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 Coping With the End of a Long-Term Relationship

 

by Louann Hillesland, MA, LPC

 

Recently, a beautiful woman, begged me to save her marriage. She is not alone in seeking help for this situation. Half of all marriages end in divorce. The following coping strategies may be helpful to you or an acquaintance experiencing similar circumstances.

 

Unfortunately, no one can save a marriage unless BOTH partners are committed to staying and working on the marriage together.Therefore, the only chance you have is to get yourself together. This strategy will be good for you, (you need to take care of yourself right now), and it will boost your self-esteem.

 

The control you have in this situation is over yourself and your own behavior. Stop focusing on controlling your partner's behavior. You can't anyway, and it will be hugely frustrating to try.

 

It's normal, when a long-term relationship ends, to feel hurt and angry. However, blaming yourself entirely, or deciding that you must be a failure or unlovable is stinkin' thinkin' . Instead, de-personalize your partner's actions.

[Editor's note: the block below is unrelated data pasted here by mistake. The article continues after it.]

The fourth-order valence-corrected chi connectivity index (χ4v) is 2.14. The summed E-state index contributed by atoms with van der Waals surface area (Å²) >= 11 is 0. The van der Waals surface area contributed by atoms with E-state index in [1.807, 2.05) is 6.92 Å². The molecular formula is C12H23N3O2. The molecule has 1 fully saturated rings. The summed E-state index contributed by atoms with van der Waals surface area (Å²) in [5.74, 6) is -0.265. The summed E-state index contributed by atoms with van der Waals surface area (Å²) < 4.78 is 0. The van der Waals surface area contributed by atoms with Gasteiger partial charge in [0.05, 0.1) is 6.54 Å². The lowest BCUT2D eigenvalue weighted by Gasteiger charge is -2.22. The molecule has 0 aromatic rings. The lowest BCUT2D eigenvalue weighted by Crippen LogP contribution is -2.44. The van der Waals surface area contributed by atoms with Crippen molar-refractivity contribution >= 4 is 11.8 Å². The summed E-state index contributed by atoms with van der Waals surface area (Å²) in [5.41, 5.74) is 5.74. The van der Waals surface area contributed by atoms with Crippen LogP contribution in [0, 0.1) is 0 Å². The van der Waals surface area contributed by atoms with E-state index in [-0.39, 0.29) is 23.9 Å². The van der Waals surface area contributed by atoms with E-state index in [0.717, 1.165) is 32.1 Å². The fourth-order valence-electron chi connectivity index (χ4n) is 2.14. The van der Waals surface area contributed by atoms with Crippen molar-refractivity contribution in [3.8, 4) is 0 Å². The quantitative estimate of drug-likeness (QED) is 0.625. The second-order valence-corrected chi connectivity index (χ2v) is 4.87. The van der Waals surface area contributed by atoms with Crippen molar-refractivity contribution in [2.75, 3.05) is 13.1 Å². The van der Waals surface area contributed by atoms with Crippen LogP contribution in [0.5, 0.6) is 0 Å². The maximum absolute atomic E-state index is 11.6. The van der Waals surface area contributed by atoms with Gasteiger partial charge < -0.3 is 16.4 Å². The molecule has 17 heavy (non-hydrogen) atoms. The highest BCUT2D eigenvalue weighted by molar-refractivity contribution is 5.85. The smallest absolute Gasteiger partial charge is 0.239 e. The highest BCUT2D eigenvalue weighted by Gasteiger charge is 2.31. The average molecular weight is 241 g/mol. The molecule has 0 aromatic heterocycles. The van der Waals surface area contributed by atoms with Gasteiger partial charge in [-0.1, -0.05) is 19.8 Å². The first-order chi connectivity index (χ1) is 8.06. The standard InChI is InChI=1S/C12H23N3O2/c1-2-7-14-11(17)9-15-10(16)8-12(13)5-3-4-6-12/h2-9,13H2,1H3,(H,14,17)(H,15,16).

His actions are a reflection of himself, not you.

  

Other things you can do:

Allow yourself time to grieve, but, do not obsess. Obsessing over your situation will not change it.

 

Change your thinking. Try saying an affirmation such as 'I am a lovable and capable human being,' or 'I am an amazing person, worthy of love,' whenever your stinkin' thinkin' crops up.

 

Keep busy. Keep the rest of your life as normal as possible. You need to do things to feel good about yourself. Figure out something you can accomplish each day, and do it! Keeping up your connections to the world outside of your old relationship is very important.

 

Exercise may be the hardest thing to start doing right now, but taking walks outside can help you build strength, feel better about yourself, feel sexier, ease depression and help you sleep.

 

Stay involved with your friends and family. They are an important support network for you, but remember; even your best friends and your family will get burned out if you obsess about your situation.

T

he ball is in your court. There is no easy, pain-free solution but you can change your thinking and your actions and begin feeling better, one small step at a time.

If you are having difficulty making progress, join a support group or see a therapist. For individual counseling call Louann Hillesland at 303-721-0005. See Home Page for 50% off your initial consultation.